Article Text

Download PDFPDF

Healthcare artificial intelligence: the road to hell is paved with good intentions
  1. Usman Iqbal1,2,
  2. Leo Anthony Celi3,4,5,
  3. Yi-Hsin (Elsa) Hsu6,7 and
  4. Yu-Chuan (Jack) Li8,9,10
  1. 1Global Health and Health Security Department, College of Public Health, Taipei Medical University, Taipei, Taiwan
  2. 2HealthICT, Department of Health, Tasmania, Australia
  3. 3Institute for Medical Engineering and Science, Massachusetts Institute of Technology, Cambridge, Massachusetts, USA
  4. 4Division of Pulmonary, Critical Care and Sleep Medicine, Beth Israel Deaconess Medical Center, Boston, Massachusetts, USA
  5. 5Department of Biostatistics, Harvard T.H. Chan School of Public Health, Boston, Massachusetts, USA
  6. 6BioTech EMBA Program, International PhD Program in Biotech and Healthcare Management, School of Healthcare Administration, College of Management, Taipei Medical University, Taipei, Taiwan
  7. 7School of Medicine, College of Medicine, Taipei Medical University, Taipei, Taiwan
  8. 8Graduate Institute of Biomedical Informatics, College of Medical Science & Technology, Taipei Medical University, Taipei, Taiwan
  9. 9Dermatology Department, Wan-Fang Hospital, Taipei, Taiwan
  10. 10International Association of Medical Informatics (IMIA), Geneva, Switzerland
  1. Correspondence to Prof. Dr Yu-Chuan (Jack) Li; jack{at}

Statistics from

Request Permissions

If you wish to reuse any or all of this article please use the link below which will take you to the Copyright Clearance Center’s RightsLink service. You will be able to get a quick price and instant permission to reuse the content in many different ways.

The BMJ Health & Care Informatics presented two editors’ choice papers highlighting artificial intelligence (AI) and the challenges to properly evaluating AI-driven implementation tools associated with healthcare improvement at the system level.

The study from Kueper et al1 focused on AI challenges in the primary care setting in Ontario, Canada. They provided lessons learnt and guidance for future opportunities to improve primary care using AI for resource management. The authors engaged multistakeholders in collaborative consultations. Nine priorities were identified that centred on system-level considerations, such as practice context, organisation and a performance domain devoted to health service delivery and quality of care. The paper highlighted concerns around equity and the digital divide, system capacity and culture, data accessibility and quality, legal and ethical considerations, user-centred design, patient-centredness, and appropriate assessment of AI application.

The role of AI within the learning health system framework is reviewed. AI models should be developed and applied to healthcare processes safely and meaningfully to optimise system performance and the society’s well-being.2 Moreover, AI provides preventive and pre-emptive medicine opportunities that are most valuable when they are prompt, accurate, personalised and acted upon expeditiously.3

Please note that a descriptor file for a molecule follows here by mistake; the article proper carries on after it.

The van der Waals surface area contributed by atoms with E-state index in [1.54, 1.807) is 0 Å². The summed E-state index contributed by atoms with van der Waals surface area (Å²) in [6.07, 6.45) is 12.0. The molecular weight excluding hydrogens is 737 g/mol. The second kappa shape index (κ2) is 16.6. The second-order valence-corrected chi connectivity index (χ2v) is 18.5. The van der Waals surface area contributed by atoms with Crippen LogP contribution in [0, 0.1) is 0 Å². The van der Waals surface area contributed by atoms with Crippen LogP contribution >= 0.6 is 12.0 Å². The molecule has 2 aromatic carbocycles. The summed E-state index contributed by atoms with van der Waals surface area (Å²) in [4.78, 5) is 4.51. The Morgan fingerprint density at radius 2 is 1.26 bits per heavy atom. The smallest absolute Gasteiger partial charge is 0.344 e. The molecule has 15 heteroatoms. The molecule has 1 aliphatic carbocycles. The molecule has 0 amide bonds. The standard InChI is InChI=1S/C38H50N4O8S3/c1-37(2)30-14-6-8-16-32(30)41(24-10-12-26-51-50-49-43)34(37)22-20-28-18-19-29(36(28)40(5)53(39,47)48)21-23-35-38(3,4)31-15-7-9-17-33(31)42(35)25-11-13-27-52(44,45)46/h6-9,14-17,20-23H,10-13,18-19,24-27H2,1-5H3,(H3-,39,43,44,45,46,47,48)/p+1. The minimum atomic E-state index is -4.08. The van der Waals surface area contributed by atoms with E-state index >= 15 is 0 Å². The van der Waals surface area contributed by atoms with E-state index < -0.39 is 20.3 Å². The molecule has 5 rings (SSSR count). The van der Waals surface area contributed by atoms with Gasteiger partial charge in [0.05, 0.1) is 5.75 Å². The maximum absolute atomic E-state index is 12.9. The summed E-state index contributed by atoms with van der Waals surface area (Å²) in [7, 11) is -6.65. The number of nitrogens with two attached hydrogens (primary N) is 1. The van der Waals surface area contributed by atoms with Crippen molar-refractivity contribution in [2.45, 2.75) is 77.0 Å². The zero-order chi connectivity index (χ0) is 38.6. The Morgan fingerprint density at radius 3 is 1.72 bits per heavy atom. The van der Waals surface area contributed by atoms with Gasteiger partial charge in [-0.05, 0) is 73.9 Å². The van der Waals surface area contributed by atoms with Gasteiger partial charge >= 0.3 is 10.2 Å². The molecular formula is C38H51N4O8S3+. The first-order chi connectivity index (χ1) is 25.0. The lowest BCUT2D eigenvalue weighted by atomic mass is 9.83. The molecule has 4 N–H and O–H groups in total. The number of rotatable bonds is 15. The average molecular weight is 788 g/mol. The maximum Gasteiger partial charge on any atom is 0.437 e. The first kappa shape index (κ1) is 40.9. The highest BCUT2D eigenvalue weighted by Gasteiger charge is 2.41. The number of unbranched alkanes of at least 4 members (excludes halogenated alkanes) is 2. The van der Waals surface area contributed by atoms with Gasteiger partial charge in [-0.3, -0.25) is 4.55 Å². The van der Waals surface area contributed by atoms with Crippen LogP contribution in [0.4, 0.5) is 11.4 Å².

Sikstrom et al4 analysed a broad range of literature and investigated the bias and disparities that emerge from the application of AI in medicine. In this study, the authors proposed three pillars (transparency, impartiality and inclusion) for health equity and clinical algorithms. In addition, they proposed a multidimensional conceptual framework to evaluate AI fairness in healthcare. This framework is designed to ensure that decision support tools that provide predictions promote health equity.

A crucial problem facing AI research is data focused on specific regions and diseases that are then used to validate and train the algorithms, resulting in lack of generalisability over the global AI research landscape.5 6 There is growing evidence that AI tools that perpetuate or even magnify inequities and disparities are often due to design and development misspecifications. Standards and classification system for AI-based healthcare technologies are required to facilitate research and evaluation to mitigate unintended harm and maximise patient and systems benefits.7 8 All stakeholders need to be involved in validating the feasibility and effectiveness of AI.

The application of AI in medicine faces several challenges. It requires a development lifecycle framework that prioritises health equity and social justice.9 10 Ultimately, AI systems must be continuously monitored to ensure that it does not contribute to outcome disparities across patient demographics.

Ethics statements

Patient consent for publication



  • Twitter @UsmanIqbal85, @MITCriticalData, @jaak88

  • Contributors Initial conception and design: UI, LA C, Y-HH, Y-C L. Drafting the manuscript: UI, LAC, Y-HH, Y-CL. Critical revision of the paper: UI, LAC, Y-HH, Y-CL.

  • Funding The authors have not declared a specific grant for this research from any funding agency in the public, commercial or not-for-profit sectors.

  • Competing interests None declared.

  • Provenance and peer review Commissioned; internally peer reviewed.